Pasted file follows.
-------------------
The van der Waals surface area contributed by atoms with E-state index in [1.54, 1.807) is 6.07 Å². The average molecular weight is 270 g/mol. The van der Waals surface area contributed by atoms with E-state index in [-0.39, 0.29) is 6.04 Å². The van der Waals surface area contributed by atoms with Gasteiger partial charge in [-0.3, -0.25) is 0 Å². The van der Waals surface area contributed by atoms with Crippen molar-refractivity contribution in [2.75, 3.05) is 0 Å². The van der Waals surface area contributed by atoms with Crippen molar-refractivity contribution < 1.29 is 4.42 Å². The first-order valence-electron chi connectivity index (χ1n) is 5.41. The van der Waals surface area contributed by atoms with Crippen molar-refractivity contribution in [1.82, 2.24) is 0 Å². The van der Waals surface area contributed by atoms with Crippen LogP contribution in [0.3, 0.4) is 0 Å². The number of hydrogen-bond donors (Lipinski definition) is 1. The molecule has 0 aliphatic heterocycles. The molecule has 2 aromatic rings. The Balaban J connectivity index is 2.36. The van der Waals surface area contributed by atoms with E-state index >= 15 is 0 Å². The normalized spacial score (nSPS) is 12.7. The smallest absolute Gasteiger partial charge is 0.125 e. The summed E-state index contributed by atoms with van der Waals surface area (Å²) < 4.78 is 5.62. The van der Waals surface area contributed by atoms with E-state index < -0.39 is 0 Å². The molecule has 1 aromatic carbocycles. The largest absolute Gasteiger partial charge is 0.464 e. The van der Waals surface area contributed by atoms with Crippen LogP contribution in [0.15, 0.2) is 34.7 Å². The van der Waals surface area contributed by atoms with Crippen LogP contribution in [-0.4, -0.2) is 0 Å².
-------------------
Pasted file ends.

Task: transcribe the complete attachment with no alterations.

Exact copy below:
The van der Waals surface area contributed by atoms with E-state index in [1.54, 1.807) is 6.07 Å². The average molecular weight is 270 g/mol. The van der Waals surface area contributed by atoms with E-state index in [-0.39, 0.29) is 6.04 Å². The van der Waals surface area contributed by atoms with Gasteiger partial charge in [-0.3, -0.25) is 0 Å². The van der Waals surface area contributed by atoms with Crippen molar-refractivity contribution in [2.75, 3.05) is 0 Å². The van der Waals surface area contributed by atoms with Crippen molar-refractivity contribution < 1.29 is 4.42 Å². The first-order valence-electron chi connectivity index (χ1n) is 5.41. The van der Waals surface area contributed by atoms with Crippen molar-refractivity contribution in [1.82, 2.24) is 0 Å². The van der Waals surface area contributed by atoms with Crippen LogP contribution in [0.3, 0.4) is 0 Å². The number of hydrogen-bond donors (Lipinski definition) is 1. The molecule has 0 aliphatic heterocycles. The molecule has 2 aromatic rings. The Balaban J connectivity index is 2.36. The van der Waals surface area contributed by atoms with E-state index >= 15 is 0 Å². The normalized spacial score (nSPS) is 12.7. The smallest absolute Gasteiger partial charge is 0.125 e. The summed E-state index contributed by atoms with van der Waals surface area (Å²) < 4.78 is 5.62. The van der Waals surface area contributed by atoms with E-state index < -0.39 is 0 Å². The molecule has 1 aromatic carbocycles. The largest absolute Gasteiger partial charge is 0.464 e. The van der Waals surface area contributed by atoms with Crippen LogP contribution in [0.15, 0.2) is 34.7 Å². The van der Waals surface area contributed by atoms with Crippen LogP contribution in [-0.4, -0.2) is 0 Å².